The time has come for Iceland to pay a steep price for its inhumane and illegal slaughter of whales.
But that may only happen if hundreds of thousands of us speak out now with one powerful voice that cannot be ignored.
Let me explain. The U.S. Commerce Secretary has just formally declared that Iceland is defying the international ban on commercial whaling.
That declaration starts the clock ticking on a 60-day period during which President Obama must decide whether or not to impose trade sanctions on Iceland.
Please join me in urging the President to impose tough sanctions and make Iceland pay a real, measurable price for its mass killing of whales.
Iceland has proven that it will thumb its nose at anything less -- and will go right on slaughtering whales for profit. In 2004, the United States denounced Iceland in the same manner -- but failed to impose sanctions -- and Iceland proceeded to ramp up its awful slaughter.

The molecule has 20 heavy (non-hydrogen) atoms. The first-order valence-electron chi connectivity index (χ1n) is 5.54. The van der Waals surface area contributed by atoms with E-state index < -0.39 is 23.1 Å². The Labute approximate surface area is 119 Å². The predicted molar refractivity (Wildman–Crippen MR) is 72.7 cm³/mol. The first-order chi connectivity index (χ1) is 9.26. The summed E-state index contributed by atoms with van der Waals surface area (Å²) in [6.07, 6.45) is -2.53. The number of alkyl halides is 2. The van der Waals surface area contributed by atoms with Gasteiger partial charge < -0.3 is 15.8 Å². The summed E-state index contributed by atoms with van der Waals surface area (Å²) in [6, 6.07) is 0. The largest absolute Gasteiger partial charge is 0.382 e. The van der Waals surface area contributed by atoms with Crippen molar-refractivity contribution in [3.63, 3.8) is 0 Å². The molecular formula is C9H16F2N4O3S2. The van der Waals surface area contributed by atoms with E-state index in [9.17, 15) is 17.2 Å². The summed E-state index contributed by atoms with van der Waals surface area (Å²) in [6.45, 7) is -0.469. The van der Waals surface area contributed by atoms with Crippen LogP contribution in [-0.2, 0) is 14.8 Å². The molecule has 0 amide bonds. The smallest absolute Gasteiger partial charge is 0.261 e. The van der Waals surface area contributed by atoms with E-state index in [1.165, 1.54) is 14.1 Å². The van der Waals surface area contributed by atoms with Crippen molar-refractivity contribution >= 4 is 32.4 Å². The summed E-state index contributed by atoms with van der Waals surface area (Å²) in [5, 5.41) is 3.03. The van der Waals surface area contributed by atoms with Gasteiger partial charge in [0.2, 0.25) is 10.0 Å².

Since 2006, Iceland has killed 280 endangered fin whales and more than 200 minke whales. In the last two years alone, it has exported millions of dollars worth of whale meat, blubber and oil to Japan, Norway, Latvia and Belarus.
Iceland is not only flouting the ban on whaling, it is depleting whale populations at an alarming rate. It’s practically begging to be sanctioned.
Please ask President Obama to make Iceland pay a price at long last -- for the sake of whale survival. For starters, he could target imports by those Icelandic seafood companies directly tied to the whaling industry.
But do not assume for a second that such presidential action is a sure thing. In fact, the U.S. has never before imposed sanctions on another nation for whaling. That’s why it’s so important that President Obama feel a groundswell of public support if he is to take this next historic step.
Please make your own voice heard inside the White House.
You can be sure that Iceland will not end the abhorrent practice of whaling until it is forced to do so. Let’s fight 'em. Again and again.
Natural Resources Defense Council
Brosnan photo © Greg Gorman